A couple of weeks back, Catharine Pendrel won the fifth round of the cross-country World Cup at Mont-Sainte-Anne, in her home country of Canada. She was riding a full-suspension, 26in-wheeled Orbea prototype and won in a field dominated by 29ers.
At last week’s Occam 29er launch, the Spanish brand were proud to show off this prototype. The bike is named ‘Oiz’, after a mountain in Spain’s Basque Country, where Orbea are based. It’s designed to be a flat-out cross-country race machine for those to whom money isn’t an issue but precious seconds are.
Details so far
Orbea weren’t giving away too much information on the bike at the launch, but we do know that the 100mm travel Oiz will use ‘flexation’ technology similar to that employed for the Cannondale Scalpel. Orbea have chosen to use a main pivot but have taken out the Horst-style linkage found at the dropouts. They claim this will help increase lateral stiffness at the back, and enable the bike to have 100mm of travel.
The Oiz designers found that losing the dropout pivot also saves 150g, which is a considerable saving on a race-focused XC bike. The prototype was kitted out with a cross-country racer’s wishlist: Mavic SLRs, a SRAM XX groupset and carbon finishing kit from FSA. We can’t image this spec will be dissimilar to that on the finished bike.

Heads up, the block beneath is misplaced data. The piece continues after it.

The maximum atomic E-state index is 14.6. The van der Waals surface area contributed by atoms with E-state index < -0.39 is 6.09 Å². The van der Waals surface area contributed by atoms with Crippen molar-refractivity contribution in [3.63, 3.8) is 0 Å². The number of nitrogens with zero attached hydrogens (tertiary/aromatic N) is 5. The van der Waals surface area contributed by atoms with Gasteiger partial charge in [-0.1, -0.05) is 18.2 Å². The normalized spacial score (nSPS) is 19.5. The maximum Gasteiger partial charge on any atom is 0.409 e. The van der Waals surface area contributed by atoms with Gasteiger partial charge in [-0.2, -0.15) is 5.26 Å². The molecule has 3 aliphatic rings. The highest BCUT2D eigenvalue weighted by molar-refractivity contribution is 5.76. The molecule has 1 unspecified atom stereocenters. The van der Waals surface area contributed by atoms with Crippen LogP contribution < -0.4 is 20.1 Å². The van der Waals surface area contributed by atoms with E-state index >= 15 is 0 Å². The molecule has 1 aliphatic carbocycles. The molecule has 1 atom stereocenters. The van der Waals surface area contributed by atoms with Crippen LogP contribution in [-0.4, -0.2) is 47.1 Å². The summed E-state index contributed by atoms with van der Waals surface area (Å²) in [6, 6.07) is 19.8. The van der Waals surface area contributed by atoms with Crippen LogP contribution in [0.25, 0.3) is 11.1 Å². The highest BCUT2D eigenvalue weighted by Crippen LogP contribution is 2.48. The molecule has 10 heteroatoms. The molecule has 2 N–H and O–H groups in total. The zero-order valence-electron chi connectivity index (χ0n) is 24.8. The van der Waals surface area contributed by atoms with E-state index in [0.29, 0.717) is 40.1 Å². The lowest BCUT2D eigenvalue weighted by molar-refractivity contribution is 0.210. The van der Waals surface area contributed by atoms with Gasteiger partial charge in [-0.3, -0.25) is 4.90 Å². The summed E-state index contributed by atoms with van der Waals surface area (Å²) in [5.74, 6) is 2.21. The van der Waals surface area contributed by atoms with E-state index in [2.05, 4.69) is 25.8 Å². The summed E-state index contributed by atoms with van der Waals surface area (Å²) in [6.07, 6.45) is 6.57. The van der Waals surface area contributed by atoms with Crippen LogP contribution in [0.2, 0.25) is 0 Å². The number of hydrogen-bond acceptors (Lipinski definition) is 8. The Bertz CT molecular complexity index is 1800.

The Spaniards didn’t give us an exact weight but say the production bike should be somewhere around 8kg (17.63lb).
The Oiz will be joining Orbea’s Occam 29er for 2013
Head designer Xabier Narbaiza also teased us with an idea he’s working on to try to replace the seatstays on the Oiz with tensioned cables. This probably won’t feature on the first carnation of the Oiz but will be something to watch for in coming years. This kind of talk proves that Orbea are very forward thinking and ones to watch for the future.
Although the Oiz is a race winner, it’s doubtful French XC champion Julien Absalon will be switching from his Alma hardtail before this year’s Olympics, as the track is thought to be better suited to hardtail bikes.
The Oiz is due to be released in small numbers from December 2012, and Orbea have made it clear that for a race bike of this quality cost isn’t a worry – expect a high price point.
Final paint jobs haven’t yet been decided, although the frame shape itself looks great. The disruptive white lines are there to help hide the tubing shape from rival companies.